On first blush it looks as if the RBA has made some significant upward revisions to their inflation forecast, for both headline and core prices, which it partly due to the slightly higher starting point after the impact from the floods lingered through the second quarter.

However due to the introduction of the Carbon Tax, the RBA released a secondary set of inflation forecasts excluding the effects of the Carbon Tax with the only change to their outlook for inflation a reflection of the higher starting point.

All in all the RBA has left their central scenario largely unchained over the medium term however there are clearly growing risk to that tendency which is likely to result in actual outcomes falling short of their expectations in our view.

As we noted yesterday the SoMp look like a backward looking document.

Offshore Data

Offshore it was US data which dominated with a number of key indicators suggesting the momentum in the US economy continues to fade.

Chinese PMI

The July Purchasing Managers Indices provided a mixed read on the Chinese economy with the manufacturing PMI continuing its trend lower with the official index falling from 50.9 to 50.7 while the private reading produced by HSBC fell below 50 to 43.9 indicating that activity fell over the month. The Services PMI fared a little better rising from 57 to 59.6 however there was a bigger divergence with the HSBC index which fell from 54.1 to 53.5.

In a week where Rio Tinto’s results showed it was all about prices driving the improvement even as volumes fell we should all worry about this mining boom and what is really driving it. The key for Australia is whether or not the persistent slowdown in manufacturing will eventually feed into lower demand for our raw materials which impacts prices and thus investment intentions and jobs.


A poor ISM manufacturing index reading really got markets moving south early in the week when the index slump far more than the market was expecting. The index dropped to 50.9 in July, indicating that the pace of activity almost stalled with the slowdown in the second quarter dragging on early into the 3rd quarter. The market had only been expecting a small decline from 55.3 to 54.5. The non-manufacturing ISM was also softer, but the fall was a little less significant that the manufacturing index, as it fell from 53.3 to 52.7, however it was expected to rise to 54.5.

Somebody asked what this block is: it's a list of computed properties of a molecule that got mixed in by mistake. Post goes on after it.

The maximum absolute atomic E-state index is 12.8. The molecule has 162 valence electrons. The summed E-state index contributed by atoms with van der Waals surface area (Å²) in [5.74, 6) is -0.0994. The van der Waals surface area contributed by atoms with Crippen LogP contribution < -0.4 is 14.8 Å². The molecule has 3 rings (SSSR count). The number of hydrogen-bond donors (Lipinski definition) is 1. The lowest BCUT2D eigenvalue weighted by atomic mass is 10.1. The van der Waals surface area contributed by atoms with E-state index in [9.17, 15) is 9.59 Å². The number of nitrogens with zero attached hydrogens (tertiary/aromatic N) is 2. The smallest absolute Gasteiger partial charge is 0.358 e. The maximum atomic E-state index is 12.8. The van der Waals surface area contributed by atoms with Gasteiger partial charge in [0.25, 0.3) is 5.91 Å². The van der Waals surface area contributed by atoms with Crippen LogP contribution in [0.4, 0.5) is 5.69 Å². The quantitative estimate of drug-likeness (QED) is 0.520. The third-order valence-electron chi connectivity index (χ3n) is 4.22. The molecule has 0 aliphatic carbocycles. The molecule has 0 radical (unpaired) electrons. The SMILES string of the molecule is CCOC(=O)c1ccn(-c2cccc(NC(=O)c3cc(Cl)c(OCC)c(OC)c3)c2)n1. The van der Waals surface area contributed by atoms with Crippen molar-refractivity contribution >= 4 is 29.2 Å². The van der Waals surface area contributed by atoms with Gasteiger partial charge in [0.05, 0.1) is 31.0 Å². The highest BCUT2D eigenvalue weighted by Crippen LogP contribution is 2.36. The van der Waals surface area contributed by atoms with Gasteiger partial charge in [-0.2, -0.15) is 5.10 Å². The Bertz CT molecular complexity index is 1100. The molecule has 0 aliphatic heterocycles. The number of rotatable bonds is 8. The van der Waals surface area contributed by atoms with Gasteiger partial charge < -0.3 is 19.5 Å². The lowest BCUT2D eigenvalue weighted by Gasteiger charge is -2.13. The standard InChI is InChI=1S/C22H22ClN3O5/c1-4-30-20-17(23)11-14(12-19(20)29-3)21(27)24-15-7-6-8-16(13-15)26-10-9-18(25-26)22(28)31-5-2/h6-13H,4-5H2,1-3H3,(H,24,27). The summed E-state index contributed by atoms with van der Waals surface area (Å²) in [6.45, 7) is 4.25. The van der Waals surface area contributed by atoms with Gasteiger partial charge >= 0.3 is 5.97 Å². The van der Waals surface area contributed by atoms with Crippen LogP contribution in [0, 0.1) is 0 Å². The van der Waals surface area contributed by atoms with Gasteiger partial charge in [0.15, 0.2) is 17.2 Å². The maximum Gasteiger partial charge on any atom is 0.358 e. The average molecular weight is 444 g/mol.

US Consumer Income and Spending

While the manufacturing ISM shook the markets on Monday night, the surprise fall in consumer spending which was released Tuesday night tipped them over the edge. Consumer spending had been slowing since February however the negative 0.2 in June was the first fall since September 2009 and only the second drop since the spending climbed out of its GFC induced slump in April that Year. The fall shouldn’t have come as too much of a surprise given the GDP figures showed personal consumption only rose 0.1%over the quarter. What is concerning is that the drop has followed an enduring slowdown , suggesting it is not a one off despite incomes still slowly rising.

German Industrial Production

While the European periphery is getting all the attention over the debt problems, industrial production in the Euro-zones biggest and strongest economy continues to lose momentum with production falling for the second time in the past three months. Industrial production fell 1.1% in June which was its biggest monthly drop since October 2009. The annual growth continues to slow, falling to 6.6% down on its recent peak of 14.5% in February. We think this slowdown will continue given the relationship we see with Chinese Leading Indicators.

US Non-Farm Payrolls

The headline number beat expectations with total nonfarm payrolls growing by 117k in July which was ahead of the 85k the market was expecting ahead of the release. Interestingly the final outcome was very close to where the market was expecting nonfarm payrolls to print earlier this week before expectations were downgraded as the week progressed. However, it wasn’t all good news with the household survey showing total employment actually fell by 38k meaning that the fall in the unemployment rate from 9.2% to 9.1% was a result of more American’s leaving the workforce. Interestingly the employment to population ratio fell to 58.1%, the lowest level since 1983 while the participation rate fell to 63.9% to its lowest level since 1984, meaning the actual unemployment rate is much higher than the 9.1% suggests.

Yours in data – The Lighthouse Research Team.

[email protected]